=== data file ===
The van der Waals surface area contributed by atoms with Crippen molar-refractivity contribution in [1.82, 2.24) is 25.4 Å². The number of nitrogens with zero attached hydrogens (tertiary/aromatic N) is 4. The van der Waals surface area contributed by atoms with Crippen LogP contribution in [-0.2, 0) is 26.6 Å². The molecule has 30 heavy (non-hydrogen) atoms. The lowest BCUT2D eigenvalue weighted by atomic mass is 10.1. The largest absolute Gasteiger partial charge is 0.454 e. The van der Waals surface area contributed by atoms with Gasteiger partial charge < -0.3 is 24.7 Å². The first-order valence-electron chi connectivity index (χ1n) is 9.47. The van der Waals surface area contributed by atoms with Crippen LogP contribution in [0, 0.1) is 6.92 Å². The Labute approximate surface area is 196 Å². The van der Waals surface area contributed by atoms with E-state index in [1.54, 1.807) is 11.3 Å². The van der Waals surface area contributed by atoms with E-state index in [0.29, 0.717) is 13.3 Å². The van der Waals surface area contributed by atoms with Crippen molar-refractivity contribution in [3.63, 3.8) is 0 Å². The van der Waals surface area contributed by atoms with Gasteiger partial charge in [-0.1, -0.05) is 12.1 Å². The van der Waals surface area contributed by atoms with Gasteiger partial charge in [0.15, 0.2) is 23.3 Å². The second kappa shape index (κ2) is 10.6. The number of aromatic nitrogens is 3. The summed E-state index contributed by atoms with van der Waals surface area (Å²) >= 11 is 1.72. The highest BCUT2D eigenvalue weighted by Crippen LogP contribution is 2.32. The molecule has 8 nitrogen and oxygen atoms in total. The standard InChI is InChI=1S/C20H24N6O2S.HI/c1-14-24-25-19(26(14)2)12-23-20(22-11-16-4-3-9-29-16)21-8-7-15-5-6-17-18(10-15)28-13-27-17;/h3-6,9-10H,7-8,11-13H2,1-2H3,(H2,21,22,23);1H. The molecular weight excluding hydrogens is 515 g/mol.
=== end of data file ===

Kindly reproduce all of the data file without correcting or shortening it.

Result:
The van der Waals surface area contributed by atoms with Crippen molar-refractivity contribution in [1.82, 2.24) is 25.4 Å². The number of nitrogens with zero attached hydrogens (tertiary/aromatic N) is 4. The van der Waals surface area contributed by atoms with Crippen LogP contribution in [-0.2, 0) is 26.6 Å². The molecule has 30 heavy (non-hydrogen) atoms. The lowest BCUT2D eigenvalue weighted by atomic mass is 10.1. The largest absolute Gasteiger partial charge is 0.454 e. The van der Waals surface area contributed by atoms with Gasteiger partial charge < -0.3 is 24.7 Å². The first-order valence-electron chi connectivity index (χ1n) is 9.47. The van der Waals surface area contributed by atoms with Crippen LogP contribution in [0, 0.1) is 6.92 Å². The Labute approximate surface area is 196 Å². The van der Waals surface area contributed by atoms with E-state index in [1.54, 1.807) is 11.3 Å². The van der Waals surface area contributed by atoms with E-state index in [0.29, 0.717) is 13.3 Å². The van der Waals surface area contributed by atoms with Crippen molar-refractivity contribution in [3.63, 3.8) is 0 Å². The van der Waals surface area contributed by atoms with Gasteiger partial charge in [-0.1, -0.05) is 12.1 Å². The van der Waals surface area contributed by atoms with Gasteiger partial charge in [0.15, 0.2) is 23.3 Å². The second kappa shape index (κ2) is 10.6. The number of aromatic nitrogens is 3. The summed E-state index contributed by atoms with van der Waals surface area (Å²) >= 11 is 1.72. The highest BCUT2D eigenvalue weighted by Crippen LogP contribution is 2.32. The molecule has 8 nitrogen and oxygen atoms in total. The standard InChI is InChI=1S/C20H24N6O2S.HI/c1-14-24-25-19(26(14)2)12-23-20(22-11-16-4-3-9-29-16)21-8-7-15-5-6-17-18(10-15)28-13-27-17;/h3-6,9-10H,7-8,11-13H2,1-2H3,(H2,21,22,23);1H. The molecular weight excluding hydrogens is 515 g/mol.